According to results presented at the American Association for Cancer Research – National Cancer Institute – European Organization for Research and Treatment of Cancer Molecular Targets and Cancer Therapeutic Conference, the agent Telcyta™ (TLK286) plus Paraplatin® (carboplatin) produces significant responses in women with ovarian cancer that has stopped responding to platinum agents.
Ovarian cancer is a common malignancy occurring in women in the United States, with about 25,000 new cases diagnosed each year. More deaths are caused by ovarian cancer than any other cancer of the female reproductive system in the United States. The ovary makes female hormones and stores all the eggs that are released once a month during ovulation. There are two ovaries, one on each side of the uterus. Unfortunately, ovarian cancer does not produce clearly recognizable symptoms, if any, in early stages. Therefore, most cases of ovarian cancer are diagnosed at later stages, after the cancer has spread from its site of origin. Standard chemotherapy for the treatment of advanced ovarian cancers typically include a platinum compound, either Paraplatin® (carboplatin) or Platinol® (cisplatin). Once the cancer stops responding to or recurs following platinum-based therapy, it is referred to as platinum resistant or platinum refractory ovarian cancer. Treatment options are limited for patients with this stage of disease, with poor long-term survival.
Telcyta™ is an agent that is still in clinical trials, but is proving to be effective in various cancers. Telcyta™ is a molecule that is activated by an enzyme (protein and/or carbohydrate) called glutathione S-transferase P1-1 (GSTP1-1). GSTP1-1 is overexpressed in many cancer cells, but not in normal cells. In addition, overexpression of GSTP1-1 is associated with cells being resistant to anti-cancer effects of chemotherapy agents. When activated by GSTP1-1, Telcyta™ initiates processes in the cell that ultimately lead to cellular death. A benefit of this treatment approach is that Telcyta™ tends to target and kill only cancerous cells, resulting in minimal side effects.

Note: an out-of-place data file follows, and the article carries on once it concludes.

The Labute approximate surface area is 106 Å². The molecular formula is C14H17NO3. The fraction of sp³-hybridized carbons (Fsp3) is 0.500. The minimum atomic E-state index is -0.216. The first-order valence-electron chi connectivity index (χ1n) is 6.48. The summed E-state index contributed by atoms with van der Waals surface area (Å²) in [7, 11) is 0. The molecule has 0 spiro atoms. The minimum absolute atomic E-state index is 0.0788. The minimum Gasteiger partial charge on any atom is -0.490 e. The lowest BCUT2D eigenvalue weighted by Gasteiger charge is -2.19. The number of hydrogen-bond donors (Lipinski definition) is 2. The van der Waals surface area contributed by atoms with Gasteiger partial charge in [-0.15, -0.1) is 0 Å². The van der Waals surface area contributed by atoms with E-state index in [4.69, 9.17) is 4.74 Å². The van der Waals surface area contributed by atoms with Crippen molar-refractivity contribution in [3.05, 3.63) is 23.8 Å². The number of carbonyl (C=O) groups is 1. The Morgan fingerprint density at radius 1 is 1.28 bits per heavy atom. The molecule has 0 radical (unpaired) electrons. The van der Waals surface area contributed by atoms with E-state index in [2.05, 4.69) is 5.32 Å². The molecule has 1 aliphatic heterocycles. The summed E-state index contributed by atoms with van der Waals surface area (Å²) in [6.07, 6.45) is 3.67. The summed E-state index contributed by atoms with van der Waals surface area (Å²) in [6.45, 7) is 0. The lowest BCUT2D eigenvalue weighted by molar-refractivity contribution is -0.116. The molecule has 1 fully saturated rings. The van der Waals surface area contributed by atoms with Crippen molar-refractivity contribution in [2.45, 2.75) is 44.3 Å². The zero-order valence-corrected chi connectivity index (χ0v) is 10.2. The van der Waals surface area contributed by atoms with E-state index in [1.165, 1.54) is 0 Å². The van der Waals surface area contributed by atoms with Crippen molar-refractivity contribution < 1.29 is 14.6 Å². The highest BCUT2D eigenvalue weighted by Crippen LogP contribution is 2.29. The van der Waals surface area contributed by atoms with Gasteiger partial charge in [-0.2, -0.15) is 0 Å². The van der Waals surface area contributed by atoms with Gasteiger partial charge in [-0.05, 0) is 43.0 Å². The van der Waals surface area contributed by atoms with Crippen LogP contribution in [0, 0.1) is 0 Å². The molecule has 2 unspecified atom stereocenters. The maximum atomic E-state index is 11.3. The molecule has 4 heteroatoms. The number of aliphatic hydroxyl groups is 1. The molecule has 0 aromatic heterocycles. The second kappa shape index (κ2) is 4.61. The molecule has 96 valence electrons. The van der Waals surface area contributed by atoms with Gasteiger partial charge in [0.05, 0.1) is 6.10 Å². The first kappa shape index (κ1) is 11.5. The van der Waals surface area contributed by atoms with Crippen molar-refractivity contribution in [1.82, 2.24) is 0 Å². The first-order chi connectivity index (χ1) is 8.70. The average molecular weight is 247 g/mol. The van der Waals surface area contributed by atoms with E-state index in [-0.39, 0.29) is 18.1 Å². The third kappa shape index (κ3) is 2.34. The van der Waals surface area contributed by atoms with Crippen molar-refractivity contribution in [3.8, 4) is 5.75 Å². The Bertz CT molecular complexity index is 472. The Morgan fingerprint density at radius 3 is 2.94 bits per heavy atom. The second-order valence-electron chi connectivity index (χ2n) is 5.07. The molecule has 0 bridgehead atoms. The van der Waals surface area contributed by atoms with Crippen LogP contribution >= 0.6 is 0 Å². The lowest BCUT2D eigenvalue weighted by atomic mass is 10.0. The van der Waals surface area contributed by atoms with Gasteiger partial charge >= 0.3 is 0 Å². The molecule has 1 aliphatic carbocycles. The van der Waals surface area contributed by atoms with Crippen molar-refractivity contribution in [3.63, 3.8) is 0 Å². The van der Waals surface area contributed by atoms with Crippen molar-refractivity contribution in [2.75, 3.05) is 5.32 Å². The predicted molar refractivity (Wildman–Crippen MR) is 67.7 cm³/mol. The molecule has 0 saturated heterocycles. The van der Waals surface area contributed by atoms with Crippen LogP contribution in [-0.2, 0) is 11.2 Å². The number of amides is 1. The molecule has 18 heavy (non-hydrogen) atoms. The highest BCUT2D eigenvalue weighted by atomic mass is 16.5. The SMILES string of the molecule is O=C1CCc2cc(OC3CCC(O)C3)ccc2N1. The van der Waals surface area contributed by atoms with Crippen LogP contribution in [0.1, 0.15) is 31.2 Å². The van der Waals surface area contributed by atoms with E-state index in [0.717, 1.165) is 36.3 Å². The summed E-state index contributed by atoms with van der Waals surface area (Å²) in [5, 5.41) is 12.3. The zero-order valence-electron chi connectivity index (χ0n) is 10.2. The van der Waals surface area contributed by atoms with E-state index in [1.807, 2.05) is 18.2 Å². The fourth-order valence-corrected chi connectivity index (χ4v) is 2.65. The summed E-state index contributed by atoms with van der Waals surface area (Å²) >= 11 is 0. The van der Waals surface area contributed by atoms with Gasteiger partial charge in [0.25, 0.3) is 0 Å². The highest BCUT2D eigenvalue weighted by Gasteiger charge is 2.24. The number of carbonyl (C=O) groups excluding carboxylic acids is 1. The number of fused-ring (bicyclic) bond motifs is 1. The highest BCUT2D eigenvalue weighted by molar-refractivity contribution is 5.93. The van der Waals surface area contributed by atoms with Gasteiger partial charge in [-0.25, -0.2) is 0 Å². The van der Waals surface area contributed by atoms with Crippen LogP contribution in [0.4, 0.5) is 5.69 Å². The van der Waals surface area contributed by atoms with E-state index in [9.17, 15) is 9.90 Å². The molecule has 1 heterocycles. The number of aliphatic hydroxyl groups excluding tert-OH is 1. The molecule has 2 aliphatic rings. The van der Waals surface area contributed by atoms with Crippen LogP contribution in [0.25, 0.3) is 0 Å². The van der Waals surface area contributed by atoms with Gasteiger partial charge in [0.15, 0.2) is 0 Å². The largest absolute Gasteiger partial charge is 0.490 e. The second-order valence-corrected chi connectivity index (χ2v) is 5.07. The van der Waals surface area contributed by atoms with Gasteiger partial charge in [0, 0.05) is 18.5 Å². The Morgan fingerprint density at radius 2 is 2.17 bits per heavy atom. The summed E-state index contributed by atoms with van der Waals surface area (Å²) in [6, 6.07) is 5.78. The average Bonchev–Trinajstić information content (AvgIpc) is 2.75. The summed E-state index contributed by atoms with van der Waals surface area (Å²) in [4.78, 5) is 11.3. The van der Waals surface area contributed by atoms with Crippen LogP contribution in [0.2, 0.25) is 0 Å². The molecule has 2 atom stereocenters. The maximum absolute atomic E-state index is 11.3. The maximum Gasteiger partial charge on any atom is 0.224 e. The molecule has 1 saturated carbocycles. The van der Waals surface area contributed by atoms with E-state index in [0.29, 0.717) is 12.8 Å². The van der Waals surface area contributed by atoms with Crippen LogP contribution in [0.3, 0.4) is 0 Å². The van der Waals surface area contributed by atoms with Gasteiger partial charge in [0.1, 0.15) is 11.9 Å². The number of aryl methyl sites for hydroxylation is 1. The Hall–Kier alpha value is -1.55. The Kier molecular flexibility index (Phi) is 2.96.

Researchers recently conducted a clinical trial evaluating the addition of Telcyta™ to carboplatin in patients whose cancer stopped responding to previous platinum agents. Although patient enrollment for this trial is continuing, data analysis for 8 patients already treated with Telcyta™ on this trial has been reported. Treatment is given once a month. These patients had an average number of 3.5 previous therapies for ovarian cancer, including platinum-based chemotherapy. Following treatment with Telcyta™ and carboplatin, 7 of the 8 patients achieved a clinical benefit, with 1 patient achieving a complete disappearance of detectable cancer, 4 achieving a partial disappearance of cancer and 2 achieving disease stabilization. The longest duration of response has been 10 months. The combination of Telcyta™ and carboplatin was well tolerated, with hematologic (blood) side effects being consistent with that occurring with carboplatin alone.
The researchers concluded that Telcyta™ in addition to carboplatin produces significant anti-cancer responses in patients with ovarian cancer that has stopped responding to prior platinum agents. Telcyta™ has just been granted fast-track designation for third-line therapy in platinum refractory or resistant ovarian cancer and has submitted registration for the initiation of a clinical trial that is the last phase prior to FDA review. Patients with platinum refractory ovarian cancer may wish to speak with their physician about the risks and benefits of participation in a clinical trial further evaluating Telcyta™ or other novel therapeutic approaches. Two sources of information regarding ongoing clinical trials include the National Cancer Institute (
www.cancerconsultants.com. Personalized clinical trial searches are also performed on behalf of patients at cancerconsultants.com.
Reference: Telik. Telik’s Telcyta™ demonstrated 63% objective response rate in combination with carboplatin in platinum refractory or resistant ovarian cancer in a phase 1-2A trial. Available at: http://www.telik.com/NewFiles/pr_2003_1119d.html. Accessed November 2003.
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